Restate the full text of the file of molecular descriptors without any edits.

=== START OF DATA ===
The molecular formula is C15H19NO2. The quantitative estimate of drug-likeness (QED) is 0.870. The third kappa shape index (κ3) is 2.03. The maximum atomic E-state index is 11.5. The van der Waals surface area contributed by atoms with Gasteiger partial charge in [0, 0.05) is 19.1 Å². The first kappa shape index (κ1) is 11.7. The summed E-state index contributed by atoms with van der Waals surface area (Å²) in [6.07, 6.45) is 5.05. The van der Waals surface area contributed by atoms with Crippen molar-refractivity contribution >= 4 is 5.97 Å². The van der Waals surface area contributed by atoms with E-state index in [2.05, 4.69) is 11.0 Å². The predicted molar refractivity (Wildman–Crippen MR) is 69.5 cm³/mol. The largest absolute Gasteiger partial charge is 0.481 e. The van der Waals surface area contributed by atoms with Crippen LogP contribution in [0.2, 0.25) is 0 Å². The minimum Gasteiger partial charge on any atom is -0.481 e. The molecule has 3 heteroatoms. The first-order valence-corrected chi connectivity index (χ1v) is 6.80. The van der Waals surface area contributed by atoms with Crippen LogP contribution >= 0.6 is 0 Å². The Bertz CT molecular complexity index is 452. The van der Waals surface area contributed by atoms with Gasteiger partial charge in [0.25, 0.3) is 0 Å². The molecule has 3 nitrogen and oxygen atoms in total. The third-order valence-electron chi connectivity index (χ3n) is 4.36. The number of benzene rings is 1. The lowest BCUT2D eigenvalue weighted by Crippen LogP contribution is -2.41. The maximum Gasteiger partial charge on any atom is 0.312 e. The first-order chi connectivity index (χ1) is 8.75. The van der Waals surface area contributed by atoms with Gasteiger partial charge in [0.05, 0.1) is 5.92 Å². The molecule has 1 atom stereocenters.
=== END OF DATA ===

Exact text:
The molecular formula is C15H19NO2. The quantitative estimate of drug-likeness (QED) is 0.870. The third kappa shape index (κ3) is 2.03. The maximum atomic E-state index is 11.5. The van der Waals surface area contributed by atoms with Gasteiger partial charge in [0, 0.05) is 19.1 Å². The first kappa shape index (κ1) is 11.7. The summed E-state index contributed by atoms with van der Waals surface area (Å²) in [6.07, 6.45) is 5.05. The van der Waals surface area contributed by atoms with Crippen molar-refractivity contribution >= 4 is 5.97 Å². The van der Waals surface area contributed by atoms with E-state index in [2.05, 4.69) is 11.0 Å². The predicted molar refractivity (Wildman–Crippen MR) is 69.5 cm³/mol. The largest absolute Gasteiger partial charge is 0.481 e. The van der Waals surface area contributed by atoms with Crippen LogP contribution in [0.2, 0.25) is 0 Å². The minimum Gasteiger partial charge on any atom is -0.481 e. The molecule has 3 heteroatoms. The first-order valence-corrected chi connectivity index (χ1v) is 6.80. The van der Waals surface area contributed by atoms with Crippen LogP contribution >= 0.6 is 0 Å². The Bertz CT molecular complexity index is 452. The van der Waals surface area contributed by atoms with Gasteiger partial charge in [0.25, 0.3) is 0 Å². The molecule has 3 nitrogen and oxygen atoms in total. The third-order valence-electron chi connectivity index (χ3n) is 4.36. The number of benzene rings is 1. The lowest BCUT2D eigenvalue weighted by Crippen LogP contribution is -2.41. The maximum Gasteiger partial charge on any atom is 0.312 e. The first-order chi connectivity index (χ1) is 8.75. The van der Waals surface area contributed by atoms with Gasteiger partial charge in [0.05, 0.1) is 5.92 Å². The molecule has 1 atom stereocenters.